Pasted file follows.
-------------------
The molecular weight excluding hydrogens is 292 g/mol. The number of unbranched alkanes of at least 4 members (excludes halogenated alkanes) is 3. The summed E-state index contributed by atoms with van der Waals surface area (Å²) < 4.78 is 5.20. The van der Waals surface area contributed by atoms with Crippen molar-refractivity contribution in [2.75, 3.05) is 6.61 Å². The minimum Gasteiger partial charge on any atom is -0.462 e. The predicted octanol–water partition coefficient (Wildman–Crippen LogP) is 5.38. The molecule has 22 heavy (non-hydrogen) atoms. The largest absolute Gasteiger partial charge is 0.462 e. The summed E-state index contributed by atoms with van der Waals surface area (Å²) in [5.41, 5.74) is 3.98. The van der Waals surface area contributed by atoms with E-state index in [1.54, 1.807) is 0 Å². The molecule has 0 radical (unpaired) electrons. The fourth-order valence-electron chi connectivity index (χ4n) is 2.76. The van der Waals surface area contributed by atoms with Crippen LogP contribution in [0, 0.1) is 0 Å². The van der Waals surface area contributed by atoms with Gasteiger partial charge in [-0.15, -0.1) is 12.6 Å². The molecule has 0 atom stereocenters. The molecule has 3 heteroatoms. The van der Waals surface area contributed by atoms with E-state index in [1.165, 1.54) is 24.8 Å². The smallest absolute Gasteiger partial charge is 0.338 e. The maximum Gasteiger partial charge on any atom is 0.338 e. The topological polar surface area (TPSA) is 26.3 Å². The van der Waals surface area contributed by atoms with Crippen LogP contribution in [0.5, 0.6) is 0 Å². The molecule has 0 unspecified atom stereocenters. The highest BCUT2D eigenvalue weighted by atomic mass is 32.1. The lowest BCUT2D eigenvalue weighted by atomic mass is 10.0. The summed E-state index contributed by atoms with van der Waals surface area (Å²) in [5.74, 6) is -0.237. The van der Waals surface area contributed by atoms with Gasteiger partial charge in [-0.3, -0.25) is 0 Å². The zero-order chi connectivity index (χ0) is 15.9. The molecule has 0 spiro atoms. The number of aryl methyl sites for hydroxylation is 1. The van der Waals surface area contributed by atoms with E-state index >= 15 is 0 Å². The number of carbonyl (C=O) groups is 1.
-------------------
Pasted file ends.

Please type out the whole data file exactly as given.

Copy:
The molecular weight excluding hydrogens is 292 g/mol. The number of unbranched alkanes of at least 4 members (excludes halogenated alkanes) is 3. The summed E-state index contributed by atoms with van der Waals surface area (Å²) < 4.78 is 5.20. The van der Waals surface area contributed by atoms with Crippen molar-refractivity contribution in [2.75, 3.05) is 6.61 Å². The minimum Gasteiger partial charge on any atom is -0.462 e. The predicted octanol–water partition coefficient (Wildman–Crippen LogP) is 5.38. The molecule has 22 heavy (non-hydrogen) atoms. The largest absolute Gasteiger partial charge is 0.462 e. The summed E-state index contributed by atoms with van der Waals surface area (Å²) in [5.41, 5.74) is 3.98. The van der Waals surface area contributed by atoms with E-state index in [1.54, 1.807) is 0 Å². The molecule has 0 radical (unpaired) electrons. The fourth-order valence-electron chi connectivity index (χ4n) is 2.76. The van der Waals surface area contributed by atoms with Crippen LogP contribution in [0, 0.1) is 0 Å². The van der Waals surface area contributed by atoms with Gasteiger partial charge in [-0.15, -0.1) is 12.6 Å². The molecule has 0 atom stereocenters. The molecule has 3 heteroatoms. The van der Waals surface area contributed by atoms with E-state index in [1.165, 1.54) is 24.8 Å². The smallest absolute Gasteiger partial charge is 0.338 e. The maximum Gasteiger partial charge on any atom is 0.338 e. The topological polar surface area (TPSA) is 26.3 Å². The van der Waals surface area contributed by atoms with Crippen LogP contribution in [0.5, 0.6) is 0 Å². The molecule has 0 unspecified atom stereocenters. The highest BCUT2D eigenvalue weighted by atomic mass is 32.1. The lowest BCUT2D eigenvalue weighted by atomic mass is 10.0. The summed E-state index contributed by atoms with van der Waals surface area (Å²) in [5.74, 6) is -0.237. The van der Waals surface area contributed by atoms with Gasteiger partial charge in [-0.3, -0.25) is 0 Å². The zero-order chi connectivity index (χ0) is 15.9. The molecule has 0 spiro atoms. The number of aryl methyl sites for hydroxylation is 1. The van der Waals surface area contributed by atoms with E-state index >= 15 is 0 Å². The number of carbonyl (C=O) groups is 1.